did not instruct Moore to call Ballard in March 2003 (Beaty Tr. 649-650).
d. Moore testified that after he and Parry were briefed about the Post
Powers investigations by Ballard and Barbara on March 27, 2003, they
realized that they had to "brief Mr. Alameida now." Moore goes on to
state that he had checked Mr. Alameida's calendar and knew that he was
available. (Moore Tr. 159). This explanation concerning why Ballard and
Barbara were suddenly called before the Director is entirely false. Moore
arranged the March 27th meeting the day prior, on March 26, 2003. That
the meeting was calendared the day prior, on March 26, 2002, and was
confirmed by both Moore's and Alameida's secretaries (Perkins Tr.
963-964; Clifford Tr. 979; Exhibits 32, 39, 40). In addition, Ballard
received a telephone call from Moore about the meeting on March 25th and
also received an e-mail on March 26th about the meeting. (Ballard Tr.
338) Furthermore, Brian Parry did not attend the pre-meeting on March 27,
2003, and had nothing to do with calendaring the meeting with the
Director. ("No. it wasn't my case. I wouldn't have set the meeting up
with the Director on this." Parry Tr.439) Parry also received prior
notice of the meeting from Thomas Moore via e-mail. (Parry Tr. 438)
Likewise, Beaty received prior notice through a telephone message. (Beaty
e. Moore testified that one of the problems with the Post Powers
investigations was a lack of supervision by the Special Agent in Charge
of the Northern Region, Art Smith. He testified Mr. Smith was inundated
with other duties and therefore did not oversee the case in an adequate
manner. (Moore Tr. 138) These statements are false. The Post Powers cases
were supervised by Thomas Moore himself. Mr. Smith has no supervisory
responsibility for the Post Powers investigations. (Grout Tr. 545;
Ballard Tr. 276-277, 380)
8. Alameida seriously undermined his credibility by providing the
Special Master with two different and incomplete versions of how the
decision was made by the CDC to pay from the criminal defense of former
Correctional Officer David Lewis' retrial. The first version occurred in
the Fall of 2002 after the Special Master was contacted by Assistant
United States Attorney Miranda Kane concerning Lewis retrial. Mr. Kane
expressed concerns to the Special Master about the ability of the United
States to effectively prosecute the Lewis case after being told by the
CDC that Agent Joe Reynoso would not be assigned to assist her. The
Special Master had a second meeting with Ms. Kane, Assistant United
States Attorney Ismail J. Ramsey, and Agent Joe Reynoso. He was told that
the CDC had informed the U.S.
Attorney that if another agent was assigned to the Lewis case, the
agent would not be allowed to sit at counsel's table. Apparently, the
agent would have to wait in the hallway for instructions. In addition,
the Special Master was told that the CDC would be paying for the criminal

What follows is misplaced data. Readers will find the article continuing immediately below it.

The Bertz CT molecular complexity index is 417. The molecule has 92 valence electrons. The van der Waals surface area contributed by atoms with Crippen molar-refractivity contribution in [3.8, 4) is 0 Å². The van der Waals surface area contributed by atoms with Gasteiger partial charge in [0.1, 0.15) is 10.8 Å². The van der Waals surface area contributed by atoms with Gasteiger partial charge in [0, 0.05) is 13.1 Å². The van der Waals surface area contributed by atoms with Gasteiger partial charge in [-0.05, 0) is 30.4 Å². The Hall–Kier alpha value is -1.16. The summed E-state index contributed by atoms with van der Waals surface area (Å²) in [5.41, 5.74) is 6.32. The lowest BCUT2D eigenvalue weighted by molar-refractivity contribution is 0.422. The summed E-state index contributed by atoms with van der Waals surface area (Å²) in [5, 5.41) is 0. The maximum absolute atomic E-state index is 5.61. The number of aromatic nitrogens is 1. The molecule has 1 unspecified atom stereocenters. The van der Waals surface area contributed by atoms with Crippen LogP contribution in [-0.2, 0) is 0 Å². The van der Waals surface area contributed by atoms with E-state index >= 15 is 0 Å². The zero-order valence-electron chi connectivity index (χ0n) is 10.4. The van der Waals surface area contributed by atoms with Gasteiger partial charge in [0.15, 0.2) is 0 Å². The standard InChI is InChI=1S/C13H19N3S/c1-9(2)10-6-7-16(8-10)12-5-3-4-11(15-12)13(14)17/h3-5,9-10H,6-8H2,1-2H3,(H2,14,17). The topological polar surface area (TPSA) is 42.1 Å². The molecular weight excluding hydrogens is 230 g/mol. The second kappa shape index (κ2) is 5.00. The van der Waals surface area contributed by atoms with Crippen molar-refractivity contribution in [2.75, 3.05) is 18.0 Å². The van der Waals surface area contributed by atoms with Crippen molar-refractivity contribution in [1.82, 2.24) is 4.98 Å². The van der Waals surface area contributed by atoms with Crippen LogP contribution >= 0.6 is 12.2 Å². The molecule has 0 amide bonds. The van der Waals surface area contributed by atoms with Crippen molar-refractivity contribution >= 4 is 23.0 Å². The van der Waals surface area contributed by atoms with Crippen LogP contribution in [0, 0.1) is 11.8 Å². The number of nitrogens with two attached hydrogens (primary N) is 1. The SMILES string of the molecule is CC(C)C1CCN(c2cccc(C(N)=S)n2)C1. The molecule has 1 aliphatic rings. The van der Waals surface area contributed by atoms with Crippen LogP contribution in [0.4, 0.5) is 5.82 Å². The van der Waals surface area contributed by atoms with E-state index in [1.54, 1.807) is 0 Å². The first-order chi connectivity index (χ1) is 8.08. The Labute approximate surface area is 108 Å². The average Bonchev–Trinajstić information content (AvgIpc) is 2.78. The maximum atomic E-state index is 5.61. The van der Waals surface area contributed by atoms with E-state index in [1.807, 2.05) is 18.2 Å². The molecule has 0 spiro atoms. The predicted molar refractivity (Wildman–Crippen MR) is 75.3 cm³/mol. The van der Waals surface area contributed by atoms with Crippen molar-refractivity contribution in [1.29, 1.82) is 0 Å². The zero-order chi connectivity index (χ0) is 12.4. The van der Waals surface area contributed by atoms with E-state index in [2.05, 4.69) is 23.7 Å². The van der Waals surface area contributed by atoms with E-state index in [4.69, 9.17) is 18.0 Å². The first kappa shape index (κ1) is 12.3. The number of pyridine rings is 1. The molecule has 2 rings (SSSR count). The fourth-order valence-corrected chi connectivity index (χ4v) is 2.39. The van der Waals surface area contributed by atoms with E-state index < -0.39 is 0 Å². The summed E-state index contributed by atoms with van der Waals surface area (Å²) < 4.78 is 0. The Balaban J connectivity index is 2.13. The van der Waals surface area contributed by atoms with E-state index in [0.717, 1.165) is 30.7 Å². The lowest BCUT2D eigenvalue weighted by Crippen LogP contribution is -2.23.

defense of Lewis. This decision was contrary to the position taken at the
first Lewis trial, when Acting Director of Corrections Steve Cambra made
the decision not to pay for Lewis' defense.
Because of these concerns, the Special Master arranged for a meeting
with Alameida in late October 2002. After a series of delays, the
Director and Special Master met in the Special Master's office in San
Francisco. After the one-on-one meeting, Alameida, the Special Master,
and counsel for the parties discussed this issue. Alameida told the
Special Master that he had made the decision that the CDC should pay for
the criminal defense of Lewis. He stated it was a difficult decision, but
one that he felt appropriate pursuant to the terms of recently negotiated
CCPOA contract, and because Lewis had been found by a Shooting Review
Board ("SRB") to have shot inmate Long pursuant to CDC policy. He
emphasized he made the decision after discussions with his staff,
including attorneys. Alameida also stated his belief that the CDC should
appear "neutral" at the trial, and it would not be appropriate to have a
CDC investigator sitting with the prosecution because it might send a
signal that the CDC believed Lewis was guilty. Both Alameida and the
CDC's attorneys told the Special Master that no documents had been
prepared concerning the decision. The Director did agree to re-visit the
issue of assigning Reynoso to the Lewis case. Thereafter, Alameida and
Beaty met with Ms. Kane. Some time later Reynoso was re-assigned to the
During his testimony under oath on November 21, 2003, however, Mr.
Alameida told an entirely different story. Alameida testified that the
Youth and Adult Correctional Agency ("YACA") asked him to look into a
request for representation in the Lewis case. Thereafter, Alameida had
conversations with Parry and maybe Barbara about the case. He sought the
advice of counsel and presented all of the information he had gathered to